Once upon a time, a character appeared. No one knew this character. No one spoke to him. No one invited him inside to sit and carry on a conversation. This poor character couldn’t get anyone to notice him. He wondered what sort of world that he had come across. He wondered who he was. “Do I have a name?” whispered the man.
And though the man remained quiet for the longest time, he began to twitch here and there. Still, the man had no name. Precisely, at the moment just before he was going to give up entirely; he thought he might never have a name. Suddenly, out of the blue came a name. It was a good name. He was told by the Wise Woman of Leveda, that his name was Bucca Twofoot.
At this point in the story, you have only scratched the surface of creating a character. You’ve named the character, you’ve brought in the wise one, who usually gives the hero/main character the quest that takes the hero through all the steps of plot to create a story. But what else do you know? Not much. Are you hooked? If not, why? What got in your way? If so, why? What hooked you? These are the questions you must ask yourself for every piece you write.
Longer works can take a bit longer to hook the reader, but typically, readers may open a book and read the first paragraph. If you haven’t caused that reader to want to read more, they likely won’t buy the book.
This article is about character development, which is the first building block of fiction. What constitutes a character? Inanimate objects, such as setting and environment, plus animate beings like humans, animals, etc. can all become characters.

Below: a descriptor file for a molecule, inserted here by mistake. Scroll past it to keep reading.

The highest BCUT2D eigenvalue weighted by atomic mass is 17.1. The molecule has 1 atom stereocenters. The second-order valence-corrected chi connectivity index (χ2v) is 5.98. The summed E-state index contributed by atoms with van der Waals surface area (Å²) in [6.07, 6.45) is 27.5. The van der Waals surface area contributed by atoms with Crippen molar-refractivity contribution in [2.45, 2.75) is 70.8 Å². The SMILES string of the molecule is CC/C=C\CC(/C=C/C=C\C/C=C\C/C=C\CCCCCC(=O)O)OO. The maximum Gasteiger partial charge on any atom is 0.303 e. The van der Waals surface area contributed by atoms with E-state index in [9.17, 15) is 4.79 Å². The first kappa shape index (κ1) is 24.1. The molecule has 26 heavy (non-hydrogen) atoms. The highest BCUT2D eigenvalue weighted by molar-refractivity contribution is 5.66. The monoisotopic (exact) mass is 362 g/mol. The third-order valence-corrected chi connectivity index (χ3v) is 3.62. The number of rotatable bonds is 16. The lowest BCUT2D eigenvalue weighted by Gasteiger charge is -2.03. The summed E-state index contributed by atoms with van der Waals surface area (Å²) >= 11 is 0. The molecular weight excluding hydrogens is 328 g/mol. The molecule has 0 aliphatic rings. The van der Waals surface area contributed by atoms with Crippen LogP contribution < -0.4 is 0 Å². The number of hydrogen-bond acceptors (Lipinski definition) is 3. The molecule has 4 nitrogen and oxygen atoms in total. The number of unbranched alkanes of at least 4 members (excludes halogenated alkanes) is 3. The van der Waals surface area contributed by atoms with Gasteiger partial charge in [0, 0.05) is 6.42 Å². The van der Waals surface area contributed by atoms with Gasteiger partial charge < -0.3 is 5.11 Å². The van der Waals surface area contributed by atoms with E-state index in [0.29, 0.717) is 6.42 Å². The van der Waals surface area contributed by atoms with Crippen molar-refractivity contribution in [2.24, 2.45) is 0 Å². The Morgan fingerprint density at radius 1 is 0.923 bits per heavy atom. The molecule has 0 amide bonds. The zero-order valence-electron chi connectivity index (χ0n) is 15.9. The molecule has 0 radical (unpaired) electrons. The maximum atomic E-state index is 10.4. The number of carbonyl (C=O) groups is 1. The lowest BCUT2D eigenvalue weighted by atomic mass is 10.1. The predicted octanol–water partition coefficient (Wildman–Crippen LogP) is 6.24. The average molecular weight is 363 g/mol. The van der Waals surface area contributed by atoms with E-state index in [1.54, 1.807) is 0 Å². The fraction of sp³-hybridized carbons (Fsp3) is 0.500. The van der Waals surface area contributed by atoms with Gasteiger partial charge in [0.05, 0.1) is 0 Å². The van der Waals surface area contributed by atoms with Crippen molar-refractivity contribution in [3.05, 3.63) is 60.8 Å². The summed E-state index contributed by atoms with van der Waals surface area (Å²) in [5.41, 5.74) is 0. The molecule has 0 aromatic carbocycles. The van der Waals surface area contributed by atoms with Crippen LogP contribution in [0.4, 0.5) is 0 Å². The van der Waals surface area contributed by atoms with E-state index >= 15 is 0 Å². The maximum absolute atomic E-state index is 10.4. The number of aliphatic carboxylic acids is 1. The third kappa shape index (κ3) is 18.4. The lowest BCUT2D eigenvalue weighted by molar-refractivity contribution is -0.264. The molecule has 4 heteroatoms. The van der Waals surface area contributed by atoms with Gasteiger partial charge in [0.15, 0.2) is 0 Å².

Even a poor plot can often be salvaged though strong character development. When writing, you have to paint the picture of who, what, where, when, why and how for both character and plot or even down to scene in novels, where you most likely are dealing with multiple characters.
Because novel-length fiction is longer and has more complicated plot arcs with as many as three different plots that intertwine, you end up having quite a few characters that you are pulling together. Typically, what happens is you may begin to write in characters on the fly. This leads to poor characters and more flat or two-dimensional characters, which doesn’t hold the interest of readers.
One way to avoid that is to create a Character Profile, which might be more like a Character Checklist or even a Character Sketch Survey, for each character. Printing out these profiles and keeping them in a binder will help you keep track of which character is which. It will also keep you from developing almost identical characters or characters with the same or similar name.
Especially if you are writing for children through young adults, it is important not to create characters that begin with the same sounds. Having John, Jim, Jerry, and George in your story can create chaos to the reader, because it is hard to keep track. Early readers and people with certain disabilities need distinctly different names to enable them to comprehend that these are not the same character, which would be quite confusing.
To help writers with character development, there is a Character Checklist as a FREE gift for registering. (See right-hand column.)